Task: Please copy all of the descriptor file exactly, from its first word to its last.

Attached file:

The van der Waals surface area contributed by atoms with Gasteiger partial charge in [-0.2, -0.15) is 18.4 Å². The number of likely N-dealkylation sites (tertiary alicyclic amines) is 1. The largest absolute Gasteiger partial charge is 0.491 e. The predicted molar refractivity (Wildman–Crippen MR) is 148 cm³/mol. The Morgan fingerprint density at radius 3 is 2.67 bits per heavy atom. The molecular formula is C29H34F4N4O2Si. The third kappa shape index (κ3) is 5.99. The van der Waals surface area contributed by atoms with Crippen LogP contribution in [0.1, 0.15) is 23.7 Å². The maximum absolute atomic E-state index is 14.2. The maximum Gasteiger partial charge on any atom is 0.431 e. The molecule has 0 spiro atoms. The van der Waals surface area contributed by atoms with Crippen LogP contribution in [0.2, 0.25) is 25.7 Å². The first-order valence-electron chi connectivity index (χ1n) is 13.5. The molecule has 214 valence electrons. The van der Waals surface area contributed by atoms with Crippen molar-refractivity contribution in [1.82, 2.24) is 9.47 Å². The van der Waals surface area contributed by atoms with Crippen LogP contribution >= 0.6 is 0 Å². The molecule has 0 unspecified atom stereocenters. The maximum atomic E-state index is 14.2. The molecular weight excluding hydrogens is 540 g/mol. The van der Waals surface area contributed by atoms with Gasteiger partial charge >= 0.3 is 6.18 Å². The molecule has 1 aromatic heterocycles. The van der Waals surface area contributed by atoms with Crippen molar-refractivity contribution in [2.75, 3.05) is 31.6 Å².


The van der Waals surface area contributed by atoms with Gasteiger partial charge in [-0.2, -0.15) is 18.4 Å². The number of likely N-dealkylation sites (tertiary alicyclic amines) is 1. The largest absolute Gasteiger partial charge is 0.491 e. The predicted molar refractivity (Wildman–Crippen MR) is 148 cm³/mol. The Morgan fingerprint density at radius 3 is 2.67 bits per heavy atom. The molecular formula is C29H34F4N4O2Si. The third kappa shape index (κ3) is 5.99. The van der Waals surface area contributed by atoms with Crippen LogP contribution in [0.1, 0.15) is 23.7 Å². The maximum absolute atomic E-state index is 14.2. The maximum Gasteiger partial charge on any atom is 0.431 e. The molecule has 0 spiro atoms. The van der Waals surface area contributed by atoms with Crippen LogP contribution in [0.2, 0.25) is 25.7 Å². The first-order valence-electron chi connectivity index (χ1n) is 13.5. The molecule has 214 valence electrons. The van der Waals surface area contributed by atoms with Crippen molar-refractivity contribution in [1.82, 2.24) is 9.47 Å². The van der Waals surface area contributed by atoms with Crippen LogP contribution >= 0.6 is 0 Å². The molecule has 0 unspecified atom stereocenters. The maximum atomic E-state index is 14.2. The molecular weight excluding hydrogens is 540 g/mol. The van der Waals surface area contributed by atoms with Gasteiger partial charge >= 0.3 is 6.18 Å². The molecule has 1 aromatic heterocycles. The van der Waals surface area contributed by atoms with Crippen molar-refractivity contribution in [2.75, 3.05) is 31.6 Å².